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By Timo Laaksonen, CEO at F-Secure, explains why he believes the cybersecurity industry has a responsibility to break down the jargon and demystify cyber confusion


Cybercrime is increasing. But consumers are being let down by the very people that should be protecting them. And I strongly believe that the cybersecurity industry – including F-Secure – must work harder when it comes to making digital safety more accessible. 

In a 2022 survey conducted by F-Secure we found that consumers are now experiencing around 30% more cybercrime – predominantly via SMS and email scams, call fraud, viruses, social media breaches, and credit card fraud. This acceleration has been fueled by changing digital habits, such as the increase in home working and the ubiquity of connected devices, which means the risk of cybercrime is now ever-present. 

And this places an increasing obligation on us to help consumers protect their digital moments, by removing complexity, and improving their overall user experience. To help redress the balance, we need to break down industry myths, and simplify everything we do, because the current approach to cybersecurity means that consumers find protecting their digital moments far too complex and confusing.

Living in the (digital) moment

Today, we interact digitally when we shop, train, work, socialise, and travel. We even use our devices to relax and unwind.  And when you take this into consideration, cybersecurity becomes more about securing digital moments, not devices. Unfortunately, I believe the industry is failing consumers by not protecting these moments well enough.

With almost every moment of the day being a digital one, there has been a massive jump in consumers’ digital skills and the amount of time we spend online. According to recent post-pandemic research that we carried out, one in three people said they had increased their amount of mobile shopping and banking, making us increasingly more vulnerable to cyber criminals. 

And when it comes to cybersecurity, we are not delivering it in a way that can be easily understood and applied. Instead, cybersecurity is seen as too complex. It’s confusing, complicated and results in friction, which leads to inaction. If we are to help in the fight against cybercrime, we must break the cycle by removing these barriers.

Making it simple

Our research has found that even the tech-savvy struggle, with 72% of consumers admitting that managing the security of their devices felt like an almost impossible task, and 57% willing to pay more for simpler experiences. We must listen to this. 

As experts we have a crucial role to play in demystifying the jargon and debunking the myths. Consumers don’t think twice about buying car, travel, home, and life insurance, and protection against digital fraud shouldn’t be any different.  With cyber criminals becoming increasingly savvy, many people are now vulnerable. And rather than viewing digital security as a ‘nice to have’ it should be seen as a ‘must have’.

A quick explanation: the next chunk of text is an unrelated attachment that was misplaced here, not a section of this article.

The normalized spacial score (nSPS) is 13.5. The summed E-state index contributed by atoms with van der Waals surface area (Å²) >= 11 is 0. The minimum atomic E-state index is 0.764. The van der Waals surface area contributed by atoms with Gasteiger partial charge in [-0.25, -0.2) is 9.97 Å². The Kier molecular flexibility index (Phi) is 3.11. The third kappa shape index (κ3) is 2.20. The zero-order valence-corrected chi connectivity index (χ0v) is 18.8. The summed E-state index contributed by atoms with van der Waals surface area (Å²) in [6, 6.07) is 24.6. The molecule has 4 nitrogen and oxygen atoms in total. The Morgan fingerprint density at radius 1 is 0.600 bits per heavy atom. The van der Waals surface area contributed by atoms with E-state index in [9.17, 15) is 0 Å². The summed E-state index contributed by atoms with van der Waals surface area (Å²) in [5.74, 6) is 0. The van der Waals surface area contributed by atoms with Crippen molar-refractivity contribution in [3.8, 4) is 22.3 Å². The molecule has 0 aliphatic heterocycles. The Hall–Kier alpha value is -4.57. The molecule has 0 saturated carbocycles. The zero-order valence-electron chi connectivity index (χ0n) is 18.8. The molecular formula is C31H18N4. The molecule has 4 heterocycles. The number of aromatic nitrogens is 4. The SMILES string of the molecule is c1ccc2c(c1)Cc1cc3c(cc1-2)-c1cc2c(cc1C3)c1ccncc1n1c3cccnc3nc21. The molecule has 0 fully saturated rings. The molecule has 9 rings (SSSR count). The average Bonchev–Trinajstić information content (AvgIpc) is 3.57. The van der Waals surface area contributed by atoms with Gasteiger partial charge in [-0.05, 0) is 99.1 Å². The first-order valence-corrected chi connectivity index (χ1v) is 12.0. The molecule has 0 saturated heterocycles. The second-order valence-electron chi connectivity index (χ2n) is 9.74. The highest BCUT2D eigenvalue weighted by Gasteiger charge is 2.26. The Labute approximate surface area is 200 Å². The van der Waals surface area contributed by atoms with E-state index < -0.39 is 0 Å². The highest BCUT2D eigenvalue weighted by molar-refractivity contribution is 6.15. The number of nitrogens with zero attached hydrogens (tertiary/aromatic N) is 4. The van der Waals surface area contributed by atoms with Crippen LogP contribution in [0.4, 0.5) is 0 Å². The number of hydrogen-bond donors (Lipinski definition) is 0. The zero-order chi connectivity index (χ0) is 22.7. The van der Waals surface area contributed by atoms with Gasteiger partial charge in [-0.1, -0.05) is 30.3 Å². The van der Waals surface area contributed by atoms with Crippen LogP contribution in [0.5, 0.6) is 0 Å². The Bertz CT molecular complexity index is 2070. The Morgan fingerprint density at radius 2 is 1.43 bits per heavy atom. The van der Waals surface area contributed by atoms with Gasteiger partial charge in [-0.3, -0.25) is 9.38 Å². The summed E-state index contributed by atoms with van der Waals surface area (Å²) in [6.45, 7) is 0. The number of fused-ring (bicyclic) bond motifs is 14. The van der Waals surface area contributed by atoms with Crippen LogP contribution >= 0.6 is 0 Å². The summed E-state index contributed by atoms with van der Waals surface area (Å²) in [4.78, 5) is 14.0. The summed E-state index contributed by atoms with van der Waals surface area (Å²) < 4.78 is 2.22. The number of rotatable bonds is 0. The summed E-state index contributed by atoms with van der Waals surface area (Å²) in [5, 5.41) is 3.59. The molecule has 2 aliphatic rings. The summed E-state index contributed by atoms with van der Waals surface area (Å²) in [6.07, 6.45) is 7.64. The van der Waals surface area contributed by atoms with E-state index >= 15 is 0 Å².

Industry must lead

To improve how we reach consumers, I would like to see more cross-sector collaboration in this industry. If we could work with other financial providers, we could combine our efforts to keep consumers safe. For example, cybersecurity brands linking up with banks or mobile networks will bring more accessibility to cybersafe technology.

In addition, I would like to see experts in our field roll out educational campaigns. Ultimately, if we don’t understand something then there is no product in this world that can protect us because we won’t ever know how to use it. Education is crucial.

Young and old – everyone should be familiar and comfortable with what cybersecurity is, how it works, how it helps and why it’s crucial in today’s digital world. Awareness is vital, too: it comes down to the famous AIDA marketing model; if we have Awareness, we spark Interest, Desire and then what this industry needs – Action. 

Government also has a role to play. With online crime now affecting individuals as much as businesses, we can expect to see the government focus on how they can protect their citizens from being exploited. However, creating new regulations will be complex, given both the scale and fast-moving nature of online crime. But as an industry, we must keep pushing for it. We need help on a national level, particularly at a time of austerity. Because when households are watching their spending, they are more likely to switch providers or use new companies, thus exposing themselves to criminals, if they don’t take the necessary measures to protect their digital identities.


Every cybersecurity provider wants to keep its customers secure. But to provide a smooth, simple experience for the end user, we need to cut out the noise, debunk the myths, demystify the confusion, and remove the jargon. So, let’s do it.

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